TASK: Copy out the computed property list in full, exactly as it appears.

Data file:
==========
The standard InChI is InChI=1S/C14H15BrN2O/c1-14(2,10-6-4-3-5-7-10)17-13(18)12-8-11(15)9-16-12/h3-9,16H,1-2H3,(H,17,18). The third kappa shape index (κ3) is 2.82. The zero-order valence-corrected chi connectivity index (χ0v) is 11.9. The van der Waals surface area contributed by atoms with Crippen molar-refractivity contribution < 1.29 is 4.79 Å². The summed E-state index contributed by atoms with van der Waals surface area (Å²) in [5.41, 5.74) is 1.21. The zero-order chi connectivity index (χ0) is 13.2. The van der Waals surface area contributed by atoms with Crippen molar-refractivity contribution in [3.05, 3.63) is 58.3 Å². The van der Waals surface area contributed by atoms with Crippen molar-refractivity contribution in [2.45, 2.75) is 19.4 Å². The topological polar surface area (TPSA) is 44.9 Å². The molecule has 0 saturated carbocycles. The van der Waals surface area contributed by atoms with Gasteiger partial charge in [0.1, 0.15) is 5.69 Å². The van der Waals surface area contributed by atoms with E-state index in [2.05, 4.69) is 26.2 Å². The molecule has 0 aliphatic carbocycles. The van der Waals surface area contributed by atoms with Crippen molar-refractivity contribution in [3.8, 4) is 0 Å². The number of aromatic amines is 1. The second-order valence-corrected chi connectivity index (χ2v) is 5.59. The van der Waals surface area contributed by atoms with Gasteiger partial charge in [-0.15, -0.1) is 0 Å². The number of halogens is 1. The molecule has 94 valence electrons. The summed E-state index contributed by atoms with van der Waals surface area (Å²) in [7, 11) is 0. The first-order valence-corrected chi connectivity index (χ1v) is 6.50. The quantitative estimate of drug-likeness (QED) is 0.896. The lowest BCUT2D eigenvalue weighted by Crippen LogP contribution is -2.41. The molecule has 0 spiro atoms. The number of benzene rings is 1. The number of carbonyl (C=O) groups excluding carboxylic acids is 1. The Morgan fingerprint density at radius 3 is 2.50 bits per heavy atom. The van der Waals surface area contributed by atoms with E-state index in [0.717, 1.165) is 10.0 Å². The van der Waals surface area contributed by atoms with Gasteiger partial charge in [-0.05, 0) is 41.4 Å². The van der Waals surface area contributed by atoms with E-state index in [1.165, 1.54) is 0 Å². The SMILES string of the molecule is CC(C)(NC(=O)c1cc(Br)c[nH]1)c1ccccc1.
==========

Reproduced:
The standard InChI is InChI=1S/C14H15BrN2O/c1-14(2,10-6-4-3-5-7-10)17-13(18)12-8-11(15)9-16-12/h3-9,16H,1-2H3,(H,17,18). The third kappa shape index (κ3) is 2.82. The zero-order valence-corrected chi connectivity index (χ0v) is 11.9. The van der Waals surface area contributed by atoms with Crippen molar-refractivity contribution < 1.29 is 4.79 Å². The summed E-state index contributed by atoms with van der Waals surface area (Å²) in [5.41, 5.74) is 1.21. The zero-order chi connectivity index (χ0) is 13.2. The van der Waals surface area contributed by atoms with Crippen molar-refractivity contribution in [3.05, 3.63) is 58.3 Å². The van der Waals surface area contributed by atoms with Crippen molar-refractivity contribution in [2.45, 2.75) is 19.4 Å². The topological polar surface area (TPSA) is 44.9 Å². The molecule has 0 saturated carbocycles. The van der Waals surface area contributed by atoms with Gasteiger partial charge in [0.1, 0.15) is 5.69 Å². The van der Waals surface area contributed by atoms with E-state index in [2.05, 4.69) is 26.2 Å². The molecule has 0 aliphatic carbocycles. The van der Waals surface area contributed by atoms with Crippen molar-refractivity contribution in [3.8, 4) is 0 Å². The number of aromatic amines is 1. The second-order valence-corrected chi connectivity index (χ2v) is 5.59. The van der Waals surface area contributed by atoms with Gasteiger partial charge in [-0.15, -0.1) is 0 Å². The number of halogens is 1. The molecule has 94 valence electrons. The summed E-state index contributed by atoms with van der Waals surface area (Å²) in [7, 11) is 0. The first-order valence-corrected chi connectivity index (χ1v) is 6.50. The quantitative estimate of drug-likeness (QED) is 0.896. The lowest BCUT2D eigenvalue weighted by Crippen LogP contribution is -2.41. The molecule has 0 spiro atoms. The number of benzene rings is 1. The number of carbonyl (C=O) groups excluding carboxylic acids is 1. The Morgan fingerprint density at radius 3 is 2.50 bits per heavy atom. The van der Waals surface area contributed by atoms with E-state index in [0.717, 1.165) is 10.0 Å². The van der Waals surface area contributed by atoms with Gasteiger partial charge in [-0.05, 0) is 41.4 Å². The van der Waals surface area contributed by atoms with E-state index in [1.165, 1.54) is 0 Å². The SMILES string of the molecule is CC(C)(NC(=O)c1cc(Br)c[nH]1)c1ccccc1.